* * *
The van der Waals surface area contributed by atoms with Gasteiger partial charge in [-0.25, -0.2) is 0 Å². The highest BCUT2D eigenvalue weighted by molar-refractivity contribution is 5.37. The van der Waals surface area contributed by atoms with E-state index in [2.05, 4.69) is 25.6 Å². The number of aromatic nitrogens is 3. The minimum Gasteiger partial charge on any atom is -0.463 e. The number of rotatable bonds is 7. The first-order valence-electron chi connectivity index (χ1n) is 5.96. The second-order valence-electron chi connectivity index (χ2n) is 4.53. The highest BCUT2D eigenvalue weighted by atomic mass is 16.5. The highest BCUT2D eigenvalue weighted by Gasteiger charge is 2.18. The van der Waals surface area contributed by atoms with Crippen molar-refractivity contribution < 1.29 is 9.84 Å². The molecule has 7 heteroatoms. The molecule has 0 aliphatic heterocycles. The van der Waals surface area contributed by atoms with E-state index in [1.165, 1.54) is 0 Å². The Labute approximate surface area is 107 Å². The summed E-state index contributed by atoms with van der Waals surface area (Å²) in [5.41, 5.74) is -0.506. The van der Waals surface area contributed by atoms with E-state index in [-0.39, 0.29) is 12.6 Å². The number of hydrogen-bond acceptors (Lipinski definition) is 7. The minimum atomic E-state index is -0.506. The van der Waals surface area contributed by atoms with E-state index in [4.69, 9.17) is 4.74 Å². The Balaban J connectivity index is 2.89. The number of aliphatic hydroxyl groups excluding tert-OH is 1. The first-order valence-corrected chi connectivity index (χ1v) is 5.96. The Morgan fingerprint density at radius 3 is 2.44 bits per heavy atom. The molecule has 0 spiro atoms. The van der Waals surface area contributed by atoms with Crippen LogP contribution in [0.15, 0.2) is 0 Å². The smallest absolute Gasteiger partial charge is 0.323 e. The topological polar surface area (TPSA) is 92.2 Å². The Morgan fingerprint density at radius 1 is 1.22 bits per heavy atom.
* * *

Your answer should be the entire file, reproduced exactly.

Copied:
The van der Waals surface area contributed by atoms with Gasteiger partial charge in [-0.25, -0.2) is 0 Å². The highest BCUT2D eigenvalue weighted by molar-refractivity contribution is 5.37. The van der Waals surface area contributed by atoms with E-state index in [2.05, 4.69) is 25.6 Å². The number of aromatic nitrogens is 3. The minimum Gasteiger partial charge on any atom is -0.463 e. The number of rotatable bonds is 7. The first-order valence-electron chi connectivity index (χ1n) is 5.96. The second-order valence-electron chi connectivity index (χ2n) is 4.53. The highest BCUT2D eigenvalue weighted by atomic mass is 16.5. The highest BCUT2D eigenvalue weighted by Gasteiger charge is 2.18. The van der Waals surface area contributed by atoms with Crippen molar-refractivity contribution < 1.29 is 9.84 Å². The molecule has 7 heteroatoms. The molecule has 0 aliphatic heterocycles. The van der Waals surface area contributed by atoms with E-state index in [1.165, 1.54) is 0 Å². The Labute approximate surface area is 107 Å². The summed E-state index contributed by atoms with van der Waals surface area (Å²) in [5.41, 5.74) is -0.506. The van der Waals surface area contributed by atoms with E-state index in [-0.39, 0.29) is 12.6 Å². The number of hydrogen-bond acceptors (Lipinski definition) is 7. The minimum atomic E-state index is -0.506. The van der Waals surface area contributed by atoms with E-state index in [4.69, 9.17) is 4.74 Å². The Balaban J connectivity index is 2.89. The number of aliphatic hydroxyl groups excluding tert-OH is 1. The first-order valence-corrected chi connectivity index (χ1v) is 5.96. The Morgan fingerprint density at radius 3 is 2.44 bits per heavy atom. The molecule has 0 spiro atoms. The van der Waals surface area contributed by atoms with Crippen LogP contribution in [0.15, 0.2) is 0 Å². The smallest absolute Gasteiger partial charge is 0.323 e. The topological polar surface area (TPSA) is 92.2 Å². The Morgan fingerprint density at radius 1 is 1.22 bits per heavy atom.